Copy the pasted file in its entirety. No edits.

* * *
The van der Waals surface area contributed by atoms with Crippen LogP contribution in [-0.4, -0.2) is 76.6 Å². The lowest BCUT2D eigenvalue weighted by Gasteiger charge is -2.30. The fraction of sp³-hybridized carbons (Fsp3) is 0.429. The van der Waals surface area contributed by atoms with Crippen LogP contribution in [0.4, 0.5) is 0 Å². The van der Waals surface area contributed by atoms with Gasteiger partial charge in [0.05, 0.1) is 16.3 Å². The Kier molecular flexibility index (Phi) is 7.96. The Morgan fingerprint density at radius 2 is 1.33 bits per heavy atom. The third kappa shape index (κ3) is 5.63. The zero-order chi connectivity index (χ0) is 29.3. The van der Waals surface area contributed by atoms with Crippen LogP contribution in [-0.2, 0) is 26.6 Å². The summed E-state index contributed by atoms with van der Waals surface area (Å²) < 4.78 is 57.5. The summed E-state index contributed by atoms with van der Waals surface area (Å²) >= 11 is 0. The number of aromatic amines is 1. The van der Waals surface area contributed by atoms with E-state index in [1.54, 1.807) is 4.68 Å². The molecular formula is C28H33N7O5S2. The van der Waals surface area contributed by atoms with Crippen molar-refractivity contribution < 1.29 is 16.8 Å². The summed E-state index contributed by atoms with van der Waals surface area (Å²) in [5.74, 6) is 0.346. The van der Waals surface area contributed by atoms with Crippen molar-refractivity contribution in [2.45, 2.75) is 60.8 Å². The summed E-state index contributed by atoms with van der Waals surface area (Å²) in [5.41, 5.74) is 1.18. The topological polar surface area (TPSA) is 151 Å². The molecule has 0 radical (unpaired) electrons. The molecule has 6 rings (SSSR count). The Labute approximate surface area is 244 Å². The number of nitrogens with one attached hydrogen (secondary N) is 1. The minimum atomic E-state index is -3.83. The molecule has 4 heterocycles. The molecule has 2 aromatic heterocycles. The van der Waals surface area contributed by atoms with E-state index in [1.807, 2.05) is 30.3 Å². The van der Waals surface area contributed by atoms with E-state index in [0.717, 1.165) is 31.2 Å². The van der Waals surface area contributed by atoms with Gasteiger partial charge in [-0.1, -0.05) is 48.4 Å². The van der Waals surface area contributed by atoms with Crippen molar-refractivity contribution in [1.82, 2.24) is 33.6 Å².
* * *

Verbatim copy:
The van der Waals surface area contributed by atoms with Crippen LogP contribution in [-0.4, -0.2) is 76.6 Å². The lowest BCUT2D eigenvalue weighted by Gasteiger charge is -2.30. The fraction of sp³-hybridized carbons (Fsp3) is 0.429. The van der Waals surface area contributed by atoms with Crippen LogP contribution in [0.4, 0.5) is 0 Å². The van der Waals surface area contributed by atoms with Gasteiger partial charge in [0.05, 0.1) is 16.3 Å². The Kier molecular flexibility index (Phi) is 7.96. The Morgan fingerprint density at radius 2 is 1.33 bits per heavy atom. The third kappa shape index (κ3) is 5.63. The zero-order chi connectivity index (χ0) is 29.3. The van der Waals surface area contributed by atoms with Crippen LogP contribution in [-0.2, 0) is 26.6 Å². The summed E-state index contributed by atoms with van der Waals surface area (Å²) < 4.78 is 57.5. The summed E-state index contributed by atoms with van der Waals surface area (Å²) >= 11 is 0. The number of aromatic amines is 1. The van der Waals surface area contributed by atoms with E-state index in [1.54, 1.807) is 4.68 Å². The molecular formula is C28H33N7O5S2. The van der Waals surface area contributed by atoms with Crippen molar-refractivity contribution < 1.29 is 16.8 Å². The summed E-state index contributed by atoms with van der Waals surface area (Å²) in [5.74, 6) is 0.346. The van der Waals surface area contributed by atoms with Crippen molar-refractivity contribution in [2.45, 2.75) is 60.8 Å². The summed E-state index contributed by atoms with van der Waals surface area (Å²) in [5.41, 5.74) is 1.18. The topological polar surface area (TPSA) is 151 Å². The molecule has 0 radical (unpaired) electrons. The molecule has 6 rings (SSSR count). The Labute approximate surface area is 244 Å². The number of nitrogens with one attached hydrogen (secondary N) is 1. The minimum atomic E-state index is -3.83. The molecule has 4 heterocycles. The molecule has 2 aromatic heterocycles. The van der Waals surface area contributed by atoms with E-state index in [1.807, 2.05) is 30.3 Å². The van der Waals surface area contributed by atoms with E-state index in [0.717, 1.165) is 31.2 Å². The van der Waals surface area contributed by atoms with Gasteiger partial charge in [-0.1, -0.05) is 48.4 Å². The van der Waals surface area contributed by atoms with Crippen molar-refractivity contribution in [1.82, 2.24) is 33.6 Å².